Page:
Seek Investigation Of Woman’s Death

Foster Maer, the senior litigation counsel of LatinoJustice, a New York City civil rights organization, has written East Hampton Town Supervisor Larry Cantwell asking for an investigation into Town Police handling of the death of 21-year-old Gabriela Armijos in September of last year. He is also hoping for something else: increased awareness by the Police Department of the needs of the local Latino community.

The department classified Ms. Armijos’s death as a suicide. She had disappeared on Saturday night, Sept. 27. She had moved to East Hampton six weeks earlier and was excited about her new home and new job, her family told Mr. Maer. When she did not show up for work that night, the family became worried and called the police.

According to Mr. Maer, the police declined to look for Ms. Armijos that night in the wooded area between Three Mile Harbor Road, where the family lived, and Springs-Fireplace Road, behind the One-Stop market, although the family said they suspected that was where she might be found. She had been missing for a time two days earlier, in those woods, the family told the organization.

Ms. Armijos was found dead hanging from a tree the next day. According to Mr. Maer, who spoke about the death yesterday, there were two sets of footprints, intermingled, in the woods.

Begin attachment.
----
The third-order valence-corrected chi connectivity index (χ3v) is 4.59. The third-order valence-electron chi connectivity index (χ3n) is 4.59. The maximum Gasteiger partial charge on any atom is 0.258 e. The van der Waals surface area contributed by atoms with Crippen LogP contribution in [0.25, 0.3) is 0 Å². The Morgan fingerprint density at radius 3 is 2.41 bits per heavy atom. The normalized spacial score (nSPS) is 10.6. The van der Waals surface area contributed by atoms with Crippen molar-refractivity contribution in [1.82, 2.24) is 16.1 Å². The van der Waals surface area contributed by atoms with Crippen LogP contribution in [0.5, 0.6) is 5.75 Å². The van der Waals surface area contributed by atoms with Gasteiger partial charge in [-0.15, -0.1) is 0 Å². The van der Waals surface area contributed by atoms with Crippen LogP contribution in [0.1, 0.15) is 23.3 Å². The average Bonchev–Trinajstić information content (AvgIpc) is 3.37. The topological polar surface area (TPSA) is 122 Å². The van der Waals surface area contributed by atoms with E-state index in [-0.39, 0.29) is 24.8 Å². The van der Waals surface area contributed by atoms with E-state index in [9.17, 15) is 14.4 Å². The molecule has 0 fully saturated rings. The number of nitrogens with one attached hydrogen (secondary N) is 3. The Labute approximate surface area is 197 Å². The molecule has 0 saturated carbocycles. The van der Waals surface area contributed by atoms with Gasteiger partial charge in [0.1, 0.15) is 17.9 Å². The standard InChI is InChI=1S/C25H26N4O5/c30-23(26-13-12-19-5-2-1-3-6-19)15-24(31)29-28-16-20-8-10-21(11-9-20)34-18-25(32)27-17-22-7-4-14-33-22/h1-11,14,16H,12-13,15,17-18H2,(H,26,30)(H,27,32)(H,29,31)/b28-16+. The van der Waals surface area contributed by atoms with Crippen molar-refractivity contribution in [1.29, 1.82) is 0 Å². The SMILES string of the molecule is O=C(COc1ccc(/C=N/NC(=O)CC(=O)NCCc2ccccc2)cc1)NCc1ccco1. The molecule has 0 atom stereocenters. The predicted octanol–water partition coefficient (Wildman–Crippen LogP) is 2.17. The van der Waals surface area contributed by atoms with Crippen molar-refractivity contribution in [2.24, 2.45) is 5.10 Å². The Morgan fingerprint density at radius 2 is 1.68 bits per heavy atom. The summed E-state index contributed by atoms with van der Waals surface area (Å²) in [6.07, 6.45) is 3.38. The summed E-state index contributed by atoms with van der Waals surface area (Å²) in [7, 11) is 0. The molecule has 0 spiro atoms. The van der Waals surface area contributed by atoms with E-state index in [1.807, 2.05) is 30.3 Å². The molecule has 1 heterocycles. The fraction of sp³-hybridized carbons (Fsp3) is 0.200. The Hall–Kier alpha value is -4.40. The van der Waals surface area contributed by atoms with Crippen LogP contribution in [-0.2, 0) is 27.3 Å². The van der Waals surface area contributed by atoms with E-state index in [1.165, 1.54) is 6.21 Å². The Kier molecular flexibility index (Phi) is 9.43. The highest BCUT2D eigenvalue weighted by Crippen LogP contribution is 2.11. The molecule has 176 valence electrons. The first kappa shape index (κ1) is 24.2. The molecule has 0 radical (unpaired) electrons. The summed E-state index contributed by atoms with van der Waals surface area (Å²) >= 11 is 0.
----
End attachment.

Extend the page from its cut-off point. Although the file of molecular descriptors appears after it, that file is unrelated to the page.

The young woman had just broken up with a boyfriend she had met over the Internet, who had been reported to be harassing her. The family believed it possible that she was murdered. The police immediately classified the death as a suicide, Mr. Maer said, and did not treat the area as a crime scene. “They don’t really know,” Mr. Maer said about the family, “but there are all these indications” that someone else might have been involved in her death.

LatinoJustice had hired Dan Montgomery, a 53-year veteran of police work and a former police chief, to investigate the case. In a report, which was forwarded to Mr. Cantwell, Mr. Montgomery said the police had made numerous mistakes in their investigation.

Capt. Chris Anderson of the town police said yesterday that he had not seen the report, but he disparaged the criticism of the department’s handling of the case. “This matter was fully investigated,” he said, “in conjunction with the medical examiner’s office, and the case has been closed, noncriminal.”

East Hampton Town Police Chief Michael D. Sarlo declined to comment yesterday, citing the possibility of litigation. Asked about that possibility, Mr. Maer said, “We aren’t thinking about that, one way or the other.” The main focus, he said, was the family’s concerns.

“By bringing attention we are hoping there is a realization within the Police Department to treat all investigations equally.”